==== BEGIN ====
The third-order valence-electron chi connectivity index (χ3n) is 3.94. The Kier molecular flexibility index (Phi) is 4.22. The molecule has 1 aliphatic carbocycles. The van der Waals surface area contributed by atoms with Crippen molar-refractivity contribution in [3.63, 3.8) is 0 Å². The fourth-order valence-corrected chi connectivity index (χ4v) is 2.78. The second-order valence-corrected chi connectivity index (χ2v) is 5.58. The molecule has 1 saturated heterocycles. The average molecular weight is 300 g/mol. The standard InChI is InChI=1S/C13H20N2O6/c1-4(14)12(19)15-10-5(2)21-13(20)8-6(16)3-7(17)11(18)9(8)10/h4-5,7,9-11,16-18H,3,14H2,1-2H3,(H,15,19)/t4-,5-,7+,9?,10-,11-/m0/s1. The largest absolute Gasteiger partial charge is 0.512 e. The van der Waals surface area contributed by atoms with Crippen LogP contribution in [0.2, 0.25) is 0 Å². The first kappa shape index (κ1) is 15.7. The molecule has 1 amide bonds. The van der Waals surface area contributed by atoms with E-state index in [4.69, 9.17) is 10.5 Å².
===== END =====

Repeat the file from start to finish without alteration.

The third-order valence-electron chi connectivity index (χ3n) is 3.94. The Kier molecular flexibility index (Phi) is 4.22. The molecule has 1 aliphatic carbocycles. The van der Waals surface area contributed by atoms with Crippen molar-refractivity contribution in [3.63, 3.8) is 0 Å². The fourth-order valence-corrected chi connectivity index (χ4v) is 2.78. The second-order valence-corrected chi connectivity index (χ2v) is 5.58. The molecule has 1 saturated heterocycles. The average molecular weight is 300 g/mol. The standard InChI is InChI=1S/C13H20N2O6/c1-4(14)12(19)15-10-5(2)21-13(20)8-6(16)3-7(17)11(18)9(8)10/h4-5,7,9-11,16-18H,3,14H2,1-2H3,(H,15,19)/t4-,5-,7+,9?,10-,11-/m0/s1. The largest absolute Gasteiger partial charge is 0.512 e. The van der Waals surface area contributed by atoms with Crippen LogP contribution in [0.2, 0.25) is 0 Å². The first kappa shape index (κ1) is 15.7. The molecule has 1 amide bonds. The van der Waals surface area contributed by atoms with E-state index in [4.69, 9.17) is 10.5 Å².